PURPOSE: To evaluate Tocoferol monoglucoside (TMG), a water soluble vit. E. in a phase I trial, as a radiation protector in those undergoing hemi-body radiation for disseminated disease. MATERIALS AND METHODS: Patients scheduled to receive modified hemi-body radiation were accrued for the study. Patients not only had disseminated skeletal disease but, were heavily pretreated Seven patients were accrued for the study. Patients received 1 and 2 gms of TMG. 30-40 minutes before hemibody radiation. A dose of 600 cGy was delivered on telecobalt equipment at mid plane. Immediate Toxicities were evaluated as well as response to pain. RESULTS: All the seven patients underwent radiation uneventfully. There was no drug related toxicity. Pain relief was adequate. CONCLUSION: Tocoferol monoglucoside an effective antioxidant with no significant acute toxicity, when administered in a dose of 1 or 2 gms per oral route. TMG being water-soluble can have global antioxidant and radio protective effects. This needs further clinical evaluation.  (+info)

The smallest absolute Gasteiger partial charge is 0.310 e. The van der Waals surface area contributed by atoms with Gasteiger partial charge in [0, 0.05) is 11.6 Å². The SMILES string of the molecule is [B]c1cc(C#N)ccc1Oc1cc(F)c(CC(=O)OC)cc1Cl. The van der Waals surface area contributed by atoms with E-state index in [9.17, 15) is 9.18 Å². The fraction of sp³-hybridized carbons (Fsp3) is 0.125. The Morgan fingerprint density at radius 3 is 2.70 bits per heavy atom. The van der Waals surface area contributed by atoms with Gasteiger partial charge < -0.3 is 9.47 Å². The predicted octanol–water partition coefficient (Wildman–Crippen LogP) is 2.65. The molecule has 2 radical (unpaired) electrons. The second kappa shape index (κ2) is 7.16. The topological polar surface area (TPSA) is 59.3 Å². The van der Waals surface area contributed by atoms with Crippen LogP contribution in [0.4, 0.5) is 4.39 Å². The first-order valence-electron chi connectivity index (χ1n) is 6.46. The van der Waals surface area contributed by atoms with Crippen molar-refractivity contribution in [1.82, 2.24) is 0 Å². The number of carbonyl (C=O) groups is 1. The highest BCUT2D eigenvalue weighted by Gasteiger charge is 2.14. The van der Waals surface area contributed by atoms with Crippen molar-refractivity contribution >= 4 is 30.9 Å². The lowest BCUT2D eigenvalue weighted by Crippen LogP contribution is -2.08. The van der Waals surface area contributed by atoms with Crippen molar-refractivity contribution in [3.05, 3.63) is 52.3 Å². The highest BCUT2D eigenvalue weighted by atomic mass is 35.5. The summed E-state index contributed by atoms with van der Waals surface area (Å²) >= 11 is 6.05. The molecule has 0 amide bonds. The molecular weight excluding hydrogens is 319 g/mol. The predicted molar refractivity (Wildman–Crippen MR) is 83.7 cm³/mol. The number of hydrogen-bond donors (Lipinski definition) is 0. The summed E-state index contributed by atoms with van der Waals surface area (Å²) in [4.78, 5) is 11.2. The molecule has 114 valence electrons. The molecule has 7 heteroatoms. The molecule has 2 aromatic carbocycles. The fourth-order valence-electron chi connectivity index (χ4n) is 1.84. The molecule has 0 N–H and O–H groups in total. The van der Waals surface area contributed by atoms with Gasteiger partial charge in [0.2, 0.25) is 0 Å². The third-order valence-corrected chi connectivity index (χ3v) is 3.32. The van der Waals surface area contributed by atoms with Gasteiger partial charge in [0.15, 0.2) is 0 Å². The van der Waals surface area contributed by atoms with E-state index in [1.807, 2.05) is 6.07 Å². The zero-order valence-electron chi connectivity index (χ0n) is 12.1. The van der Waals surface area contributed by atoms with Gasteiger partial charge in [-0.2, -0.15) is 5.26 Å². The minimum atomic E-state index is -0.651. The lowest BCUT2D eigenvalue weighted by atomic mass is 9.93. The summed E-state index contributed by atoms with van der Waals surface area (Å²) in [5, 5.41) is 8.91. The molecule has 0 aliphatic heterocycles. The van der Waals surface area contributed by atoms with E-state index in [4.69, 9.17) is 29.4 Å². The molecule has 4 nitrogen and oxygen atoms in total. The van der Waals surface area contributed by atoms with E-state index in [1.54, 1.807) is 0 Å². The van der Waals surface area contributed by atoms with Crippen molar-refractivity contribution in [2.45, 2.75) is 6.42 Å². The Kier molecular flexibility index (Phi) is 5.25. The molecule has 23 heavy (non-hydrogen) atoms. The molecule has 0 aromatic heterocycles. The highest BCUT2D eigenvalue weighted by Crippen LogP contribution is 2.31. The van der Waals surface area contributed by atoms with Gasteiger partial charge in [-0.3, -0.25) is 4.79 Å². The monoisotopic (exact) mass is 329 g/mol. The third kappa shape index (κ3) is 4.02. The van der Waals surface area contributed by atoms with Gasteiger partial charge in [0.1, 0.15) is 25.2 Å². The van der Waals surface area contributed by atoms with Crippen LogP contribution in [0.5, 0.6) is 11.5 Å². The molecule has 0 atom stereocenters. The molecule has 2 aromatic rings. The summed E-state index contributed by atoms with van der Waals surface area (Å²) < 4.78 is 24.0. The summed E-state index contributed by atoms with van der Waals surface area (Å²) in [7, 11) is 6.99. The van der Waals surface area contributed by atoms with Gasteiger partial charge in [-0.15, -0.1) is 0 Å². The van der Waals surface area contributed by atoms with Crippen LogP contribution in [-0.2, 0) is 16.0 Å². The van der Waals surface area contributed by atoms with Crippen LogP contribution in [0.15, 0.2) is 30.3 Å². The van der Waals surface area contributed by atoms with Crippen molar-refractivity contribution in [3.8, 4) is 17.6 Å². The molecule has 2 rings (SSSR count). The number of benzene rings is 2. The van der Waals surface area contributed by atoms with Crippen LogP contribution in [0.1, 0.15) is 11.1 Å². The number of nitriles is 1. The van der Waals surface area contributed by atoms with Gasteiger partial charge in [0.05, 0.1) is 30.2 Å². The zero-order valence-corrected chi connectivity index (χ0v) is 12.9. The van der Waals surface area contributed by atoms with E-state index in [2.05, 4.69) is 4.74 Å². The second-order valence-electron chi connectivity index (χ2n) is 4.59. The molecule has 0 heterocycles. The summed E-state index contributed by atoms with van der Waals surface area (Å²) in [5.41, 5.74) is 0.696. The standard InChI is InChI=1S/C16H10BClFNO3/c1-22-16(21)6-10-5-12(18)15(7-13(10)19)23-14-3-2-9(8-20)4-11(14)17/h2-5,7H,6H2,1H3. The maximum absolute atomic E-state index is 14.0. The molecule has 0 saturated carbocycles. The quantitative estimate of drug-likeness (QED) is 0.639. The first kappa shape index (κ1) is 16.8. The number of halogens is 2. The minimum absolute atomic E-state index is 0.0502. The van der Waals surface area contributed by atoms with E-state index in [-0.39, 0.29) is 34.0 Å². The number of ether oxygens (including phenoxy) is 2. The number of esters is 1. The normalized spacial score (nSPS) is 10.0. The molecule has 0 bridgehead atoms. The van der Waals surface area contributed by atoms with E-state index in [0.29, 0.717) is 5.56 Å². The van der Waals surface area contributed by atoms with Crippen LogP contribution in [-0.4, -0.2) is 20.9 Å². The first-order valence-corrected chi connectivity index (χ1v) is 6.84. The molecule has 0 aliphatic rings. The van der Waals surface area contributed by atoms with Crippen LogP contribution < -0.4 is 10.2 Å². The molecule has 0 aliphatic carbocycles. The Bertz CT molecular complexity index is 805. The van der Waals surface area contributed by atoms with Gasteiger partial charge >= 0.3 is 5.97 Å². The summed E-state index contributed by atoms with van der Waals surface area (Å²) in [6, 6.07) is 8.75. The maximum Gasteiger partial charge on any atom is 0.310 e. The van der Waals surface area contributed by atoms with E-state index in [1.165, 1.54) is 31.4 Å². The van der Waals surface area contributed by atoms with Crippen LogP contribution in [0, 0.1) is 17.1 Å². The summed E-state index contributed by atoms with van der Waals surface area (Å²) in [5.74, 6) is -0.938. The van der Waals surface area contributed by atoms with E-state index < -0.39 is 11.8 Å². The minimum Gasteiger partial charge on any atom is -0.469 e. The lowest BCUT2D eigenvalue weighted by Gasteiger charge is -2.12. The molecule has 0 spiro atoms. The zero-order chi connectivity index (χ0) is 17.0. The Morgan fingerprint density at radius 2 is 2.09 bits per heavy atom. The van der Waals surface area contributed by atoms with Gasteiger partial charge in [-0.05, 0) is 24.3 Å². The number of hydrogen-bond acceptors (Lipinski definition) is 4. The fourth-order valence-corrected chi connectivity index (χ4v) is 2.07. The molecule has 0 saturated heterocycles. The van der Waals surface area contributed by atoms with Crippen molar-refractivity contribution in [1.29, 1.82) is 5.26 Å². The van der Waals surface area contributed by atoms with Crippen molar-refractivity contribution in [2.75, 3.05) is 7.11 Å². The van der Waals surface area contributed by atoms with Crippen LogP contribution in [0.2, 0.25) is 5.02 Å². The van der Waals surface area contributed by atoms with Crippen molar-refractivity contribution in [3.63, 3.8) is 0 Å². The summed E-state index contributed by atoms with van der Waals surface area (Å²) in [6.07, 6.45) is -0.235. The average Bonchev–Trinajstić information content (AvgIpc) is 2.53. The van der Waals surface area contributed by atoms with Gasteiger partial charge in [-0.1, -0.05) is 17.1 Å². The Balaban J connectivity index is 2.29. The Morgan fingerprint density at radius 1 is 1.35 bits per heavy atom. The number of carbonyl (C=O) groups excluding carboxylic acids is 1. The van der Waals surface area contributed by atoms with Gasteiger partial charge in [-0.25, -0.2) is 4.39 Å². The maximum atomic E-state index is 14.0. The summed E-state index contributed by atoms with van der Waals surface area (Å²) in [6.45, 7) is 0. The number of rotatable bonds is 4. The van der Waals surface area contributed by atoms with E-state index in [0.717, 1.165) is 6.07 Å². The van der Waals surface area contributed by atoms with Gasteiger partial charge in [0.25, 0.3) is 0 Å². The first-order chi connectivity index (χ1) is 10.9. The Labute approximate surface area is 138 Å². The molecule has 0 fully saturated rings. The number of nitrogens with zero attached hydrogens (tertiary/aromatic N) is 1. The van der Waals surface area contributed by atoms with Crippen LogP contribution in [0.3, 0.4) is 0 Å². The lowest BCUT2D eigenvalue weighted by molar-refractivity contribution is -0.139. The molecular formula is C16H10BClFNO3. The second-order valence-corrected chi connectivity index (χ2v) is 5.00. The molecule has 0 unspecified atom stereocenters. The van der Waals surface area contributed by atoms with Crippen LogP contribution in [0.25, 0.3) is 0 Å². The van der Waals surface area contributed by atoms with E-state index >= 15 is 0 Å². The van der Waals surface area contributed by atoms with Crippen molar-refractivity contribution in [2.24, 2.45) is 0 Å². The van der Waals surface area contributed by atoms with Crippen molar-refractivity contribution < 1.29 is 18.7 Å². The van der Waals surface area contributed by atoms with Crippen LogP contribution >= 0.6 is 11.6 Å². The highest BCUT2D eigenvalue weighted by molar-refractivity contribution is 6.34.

(4/8) Prevention and treatment of vitamin D deficiency in Dutch psychogeriatric nursing home residents by weekly half-body UVB exposure after showering: a pilot study.

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(5/8) Partial depletion of regulatory T cells does not influence the inflammation caused by high dose hemi-body irradiation.

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(6/8) Synergistic effect of cisplatin and synchrotron irradiation on F98 gliomas growing in nude mice.

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(7/8) Bone marrow transplantation for Fanconi anemia using low-dose cyclophosphamide/thoracoabdominal irradiation as conditioning regimen: chimerism study by the polymerase chain reaction.